October 30 — A majority of bankers expect their financial institutions to use third-party vendors or a combination of advisors and third-party vendors to help them implement the Current Expected Credit Loss model, or CECL, according to an informal poll released by Sageworks and MST.
During a CECL Panel webinar hosted by the firms, 315 bankers were asked how their institutions plan to implement CECL, the Financial Accounting Standards Board’s new requirements for accounting for credit losses. Thirty-seven percent of those polled said they plan to use models developed through advisory services and third-party vendors/products, and 33 percent said they plan to use an external product alone. In other words, more than two-thirds of those polled will rely on external models rather than internally prepared models.
Only 15 percent plan to rely solely on their own resources, and another 13 percent will use a combination of in-house and advisory prepared models. None of those polled planned to completely outsource the CECL implementation to an advisory services firm.
Sageworks Managing Director of Advisory Services Neekis Hammond said the poll’s results are consistent with what the Sageworks Advisory Group team is seeing in their work, particularly among SEC registrants. “A lot of institutions are utilizing third-party solutions, but many of these institutions are also partnering with advisors to help them transition to CECL,” Hammond said. “Advisors can help the institutions prepare for the organizational and operational implications, such as developing an effective data strategy plan, methodology selection, developing ‘reasonable and supportable’ forecasts, and quantifying the impact of various forecasted conditions.”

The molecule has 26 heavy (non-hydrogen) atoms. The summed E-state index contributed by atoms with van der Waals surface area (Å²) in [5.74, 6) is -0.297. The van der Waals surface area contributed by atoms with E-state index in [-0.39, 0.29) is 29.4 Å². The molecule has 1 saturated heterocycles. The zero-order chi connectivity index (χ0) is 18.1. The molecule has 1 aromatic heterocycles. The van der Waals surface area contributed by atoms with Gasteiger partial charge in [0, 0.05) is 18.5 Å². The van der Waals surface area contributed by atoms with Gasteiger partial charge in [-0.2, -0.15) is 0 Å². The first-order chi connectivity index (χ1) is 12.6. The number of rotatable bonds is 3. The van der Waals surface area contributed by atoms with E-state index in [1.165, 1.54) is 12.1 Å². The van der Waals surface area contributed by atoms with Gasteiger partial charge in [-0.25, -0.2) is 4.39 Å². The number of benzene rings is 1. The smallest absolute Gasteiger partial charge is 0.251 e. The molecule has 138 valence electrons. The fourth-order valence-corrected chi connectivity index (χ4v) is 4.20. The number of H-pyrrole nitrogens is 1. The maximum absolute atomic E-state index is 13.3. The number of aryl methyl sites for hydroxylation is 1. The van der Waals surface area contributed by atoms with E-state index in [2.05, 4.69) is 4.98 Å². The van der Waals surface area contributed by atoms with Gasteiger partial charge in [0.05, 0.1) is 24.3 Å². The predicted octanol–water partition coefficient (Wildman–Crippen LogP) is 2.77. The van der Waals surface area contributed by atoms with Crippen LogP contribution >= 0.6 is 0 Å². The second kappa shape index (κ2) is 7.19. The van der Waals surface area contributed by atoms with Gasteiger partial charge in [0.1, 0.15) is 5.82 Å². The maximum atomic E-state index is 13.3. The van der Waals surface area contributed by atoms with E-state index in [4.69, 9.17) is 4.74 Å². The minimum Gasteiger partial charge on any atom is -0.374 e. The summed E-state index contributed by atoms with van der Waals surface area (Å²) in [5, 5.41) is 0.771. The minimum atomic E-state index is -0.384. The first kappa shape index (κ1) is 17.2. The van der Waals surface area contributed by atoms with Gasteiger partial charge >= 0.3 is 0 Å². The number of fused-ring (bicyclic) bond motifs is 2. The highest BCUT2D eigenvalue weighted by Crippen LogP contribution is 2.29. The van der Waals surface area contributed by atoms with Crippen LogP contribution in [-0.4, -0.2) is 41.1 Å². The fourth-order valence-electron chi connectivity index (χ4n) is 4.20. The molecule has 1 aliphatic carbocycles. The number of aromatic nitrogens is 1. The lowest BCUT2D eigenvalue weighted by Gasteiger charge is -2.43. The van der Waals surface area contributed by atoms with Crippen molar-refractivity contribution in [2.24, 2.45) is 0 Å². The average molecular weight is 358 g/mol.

Banks that file with the Securities and Exchange Commission must comply with CECL in 2020; all other financial institutions have until the following year. The American Bankers Association, which has said CECL represents the biggest accounting change in banking history, has endorsed Sageworks ALLL and MST Loan Loss Analyzer to help banks meet the upcoming deadlines.